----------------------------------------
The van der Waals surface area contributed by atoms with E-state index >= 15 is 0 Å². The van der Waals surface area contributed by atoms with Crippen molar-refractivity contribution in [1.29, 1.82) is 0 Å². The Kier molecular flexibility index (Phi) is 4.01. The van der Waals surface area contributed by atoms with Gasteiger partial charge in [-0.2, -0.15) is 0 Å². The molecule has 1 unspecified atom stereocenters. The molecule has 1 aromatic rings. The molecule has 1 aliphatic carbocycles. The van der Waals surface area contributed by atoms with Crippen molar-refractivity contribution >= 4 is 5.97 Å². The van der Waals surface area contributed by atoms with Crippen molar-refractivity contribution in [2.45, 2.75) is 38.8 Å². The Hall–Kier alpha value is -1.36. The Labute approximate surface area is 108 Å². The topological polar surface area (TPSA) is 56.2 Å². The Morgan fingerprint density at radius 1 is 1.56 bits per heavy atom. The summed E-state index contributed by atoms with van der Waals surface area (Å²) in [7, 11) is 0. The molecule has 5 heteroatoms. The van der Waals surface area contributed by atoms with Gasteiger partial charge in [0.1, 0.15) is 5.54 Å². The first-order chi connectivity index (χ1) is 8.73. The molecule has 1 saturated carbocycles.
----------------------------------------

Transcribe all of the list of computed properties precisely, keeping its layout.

The van der Waals surface area contributed by atoms with E-state index >= 15 is 0 Å². The van der Waals surface area contributed by atoms with Crippen molar-refractivity contribution in [1.29, 1.82) is 0 Å². The Kier molecular flexibility index (Phi) is 4.01. The van der Waals surface area contributed by atoms with Gasteiger partial charge in [-0.2, -0.15) is 0 Å². The molecule has 1 unspecified atom stereocenters. The molecule has 1 aromatic rings. The molecule has 1 aliphatic carbocycles. The van der Waals surface area contributed by atoms with Crippen molar-refractivity contribution >= 4 is 5.97 Å². The van der Waals surface area contributed by atoms with Crippen molar-refractivity contribution in [2.45, 2.75) is 38.8 Å². The Hall–Kier alpha value is -1.36. The Labute approximate surface area is 108 Å². The topological polar surface area (TPSA) is 56.2 Å². The Morgan fingerprint density at radius 1 is 1.56 bits per heavy atom. The summed E-state index contributed by atoms with van der Waals surface area (Å²) in [7, 11) is 0. The molecule has 5 heteroatoms. The van der Waals surface area contributed by atoms with Gasteiger partial charge in [0.1, 0.15) is 5.54 Å². The first-order chi connectivity index (χ1) is 8.73. The molecule has 1 saturated carbocycles.